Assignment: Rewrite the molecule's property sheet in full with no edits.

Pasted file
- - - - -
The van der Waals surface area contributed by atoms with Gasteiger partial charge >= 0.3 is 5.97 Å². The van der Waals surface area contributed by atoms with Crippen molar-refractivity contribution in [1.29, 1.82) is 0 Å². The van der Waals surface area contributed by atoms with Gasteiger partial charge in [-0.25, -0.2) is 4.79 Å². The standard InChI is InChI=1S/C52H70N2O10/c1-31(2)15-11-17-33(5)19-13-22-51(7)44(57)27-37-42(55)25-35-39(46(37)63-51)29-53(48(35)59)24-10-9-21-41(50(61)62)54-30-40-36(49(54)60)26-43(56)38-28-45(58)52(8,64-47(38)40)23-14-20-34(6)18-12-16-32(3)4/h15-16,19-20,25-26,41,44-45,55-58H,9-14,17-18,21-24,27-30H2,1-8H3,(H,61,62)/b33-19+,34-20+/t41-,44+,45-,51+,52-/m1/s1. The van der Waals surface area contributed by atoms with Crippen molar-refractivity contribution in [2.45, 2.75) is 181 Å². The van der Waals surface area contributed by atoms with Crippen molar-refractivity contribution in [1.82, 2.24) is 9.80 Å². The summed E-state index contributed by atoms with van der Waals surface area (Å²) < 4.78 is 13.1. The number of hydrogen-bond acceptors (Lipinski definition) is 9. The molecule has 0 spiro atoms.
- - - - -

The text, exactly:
The van der Waals surface area contributed by atoms with Gasteiger partial charge >= 0.3 is 5.97 Å². The van der Waals surface area contributed by atoms with Crippen molar-refractivity contribution in [1.29, 1.82) is 0 Å². The van der Waals surface area contributed by atoms with Gasteiger partial charge in [-0.25, -0.2) is 4.79 Å². The standard InChI is InChI=1S/C52H70N2O10/c1-31(2)15-11-17-33(5)19-13-22-51(7)44(57)27-37-42(55)25-35-39(46(37)63-51)29-53(48(35)59)24-10-9-21-41(50(61)62)54-30-40-36(49(54)60)26-43(56)38-28-45(58)52(8,64-47(38)40)23-14-20-34(6)18-12-16-32(3)4/h15-16,19-20,25-26,41,44-45,55-58H,9-14,17-18,21-24,27-30H2,1-8H3,(H,61,62)/b33-19+,34-20+/t41-,44+,45-,51+,52-/m1/s1. The van der Waals surface area contributed by atoms with Crippen molar-refractivity contribution in [2.45, 2.75) is 181 Å². The van der Waals surface area contributed by atoms with Crippen molar-refractivity contribution in [1.82, 2.24) is 9.80 Å². The summed E-state index contributed by atoms with van der Waals surface area (Å²) < 4.78 is 13.1. The number of hydrogen-bond acceptors (Lipinski definition) is 9. The molecule has 0 spiro atoms.